Are you ready? Everyone is getting ready for something. The next holiday, the next season, better weather, the list goes on and on. What about you and your preschool-age child? Are you ready? Are you ready for school; learning to read, write, add and subtract, and the other thousands of things children learn in school?
Emergent literacy occurs in that period from birth until a child learns to read. As children discover words that rhyme, recognize street signs, point and name everyday objects, scribble and learn the letters of the alphabet, they are forming those important skills that prepare them for reading. They join these skills with what they know about words, listening and speech, and become ready to read and write.
The American Speech-Language-Hearing Association offers some very simple and easy-to-use ideas to help your child develop during this crucial period.
Here are a few of my favorite books to interest you and your child.
"The Cow Loves Cookies" by Karma Wilson is easily my new favorite book. The story tells what each barnyard animal likes to eat but always goes back to the phrase: "But, the cow loves cookies!" The story is a fun, repetitive trip through the farm. Finally, the author lets us know why the cow loves cookies so much. I like this story because it is fun and lighthearted and features sweet, clear and funny illustrations. This story could also be used to review animal sounds using only the illustrations.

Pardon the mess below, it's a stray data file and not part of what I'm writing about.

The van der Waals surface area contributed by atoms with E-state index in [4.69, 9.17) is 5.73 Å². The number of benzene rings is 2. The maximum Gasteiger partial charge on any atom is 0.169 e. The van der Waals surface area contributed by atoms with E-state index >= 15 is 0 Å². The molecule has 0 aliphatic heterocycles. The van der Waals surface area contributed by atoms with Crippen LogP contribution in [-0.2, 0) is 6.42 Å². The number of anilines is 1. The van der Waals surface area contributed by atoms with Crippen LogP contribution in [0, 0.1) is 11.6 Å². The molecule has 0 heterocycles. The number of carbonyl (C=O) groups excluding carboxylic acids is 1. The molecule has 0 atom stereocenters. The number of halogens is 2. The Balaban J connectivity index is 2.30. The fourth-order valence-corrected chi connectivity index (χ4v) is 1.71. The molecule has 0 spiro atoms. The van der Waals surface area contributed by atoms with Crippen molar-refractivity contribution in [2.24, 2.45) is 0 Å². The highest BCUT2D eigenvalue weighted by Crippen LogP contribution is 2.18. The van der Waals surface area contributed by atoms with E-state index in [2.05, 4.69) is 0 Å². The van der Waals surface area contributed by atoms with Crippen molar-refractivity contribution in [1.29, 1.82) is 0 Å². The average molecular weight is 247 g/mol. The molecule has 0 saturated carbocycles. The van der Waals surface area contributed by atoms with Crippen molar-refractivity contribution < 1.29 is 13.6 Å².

"Chicken Little" by Rebecca and Ed Emberley is a fresh spin on the traditional story of Chicken Little. The illustrations are bright and silly, which perfectly matches the mood of the story. There are various barnyard sound effects as well as some nice use of language, which are sure to delight young readers. A new twist at the end of the story is sure to make this a classic.
"LMNO Peas" by Keith Baker is a new counting book featuring, what else? Peas! Each spread shows a letter of the alphabet surrounded by lots of hard-working peas, dressed appropriately for each task. The rhyming text is simple, but it creatively adds new angles to what you would traditionally think of to illustrate jobs and actions for each letter of the alphabet. Kids will find humor in this fun title, but it also opens the opportunity to look at the alphabet and think of other words for each letter, talk about the sounds made by the letters and practice writing letters.